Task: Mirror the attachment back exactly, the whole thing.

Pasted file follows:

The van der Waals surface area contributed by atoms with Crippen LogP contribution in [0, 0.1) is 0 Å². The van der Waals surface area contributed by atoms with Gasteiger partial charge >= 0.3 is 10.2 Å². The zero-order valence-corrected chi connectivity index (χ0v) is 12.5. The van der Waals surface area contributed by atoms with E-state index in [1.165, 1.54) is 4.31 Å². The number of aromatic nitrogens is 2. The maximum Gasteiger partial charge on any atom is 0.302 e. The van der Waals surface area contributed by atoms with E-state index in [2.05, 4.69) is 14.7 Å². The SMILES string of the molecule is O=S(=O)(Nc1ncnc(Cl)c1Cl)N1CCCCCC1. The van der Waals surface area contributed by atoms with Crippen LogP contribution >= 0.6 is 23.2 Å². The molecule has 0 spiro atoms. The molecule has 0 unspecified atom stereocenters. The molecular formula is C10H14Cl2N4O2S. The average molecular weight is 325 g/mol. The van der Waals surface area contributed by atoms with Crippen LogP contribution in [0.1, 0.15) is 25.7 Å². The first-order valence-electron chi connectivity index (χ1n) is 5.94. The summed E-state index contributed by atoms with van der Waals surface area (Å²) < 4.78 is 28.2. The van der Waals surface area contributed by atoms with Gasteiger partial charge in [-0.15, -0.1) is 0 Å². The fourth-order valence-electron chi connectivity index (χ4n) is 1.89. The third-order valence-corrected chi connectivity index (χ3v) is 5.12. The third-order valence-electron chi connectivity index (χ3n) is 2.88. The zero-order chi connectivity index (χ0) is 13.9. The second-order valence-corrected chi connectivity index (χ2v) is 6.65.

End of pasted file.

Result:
The van der Waals surface area contributed by atoms with Crippen LogP contribution in [0, 0.1) is 0 Å². The van der Waals surface area contributed by atoms with Gasteiger partial charge >= 0.3 is 10.2 Å². The zero-order valence-corrected chi connectivity index (χ0v) is 12.5. The van der Waals surface area contributed by atoms with E-state index in [1.165, 1.54) is 4.31 Å². The number of aromatic nitrogens is 2. The maximum Gasteiger partial charge on any atom is 0.302 e. The van der Waals surface area contributed by atoms with E-state index in [2.05, 4.69) is 14.7 Å². The SMILES string of the molecule is O=S(=O)(Nc1ncnc(Cl)c1Cl)N1CCCCCC1. The van der Waals surface area contributed by atoms with Crippen LogP contribution >= 0.6 is 23.2 Å². The molecule has 0 spiro atoms. The molecule has 0 unspecified atom stereocenters. The molecular formula is C10H14Cl2N4O2S. The average molecular weight is 325 g/mol. The van der Waals surface area contributed by atoms with Crippen LogP contribution in [0.1, 0.15) is 25.7 Å². The first-order valence-electron chi connectivity index (χ1n) is 5.94. The summed E-state index contributed by atoms with van der Waals surface area (Å²) < 4.78 is 28.2. The van der Waals surface area contributed by atoms with Gasteiger partial charge in [-0.15, -0.1) is 0 Å². The fourth-order valence-electron chi connectivity index (χ4n) is 1.89. The third-order valence-corrected chi connectivity index (χ3v) is 5.12. The third-order valence-electron chi connectivity index (χ3n) is 2.88. The zero-order chi connectivity index (χ0) is 13.9. The second-order valence-corrected chi connectivity index (χ2v) is 6.65.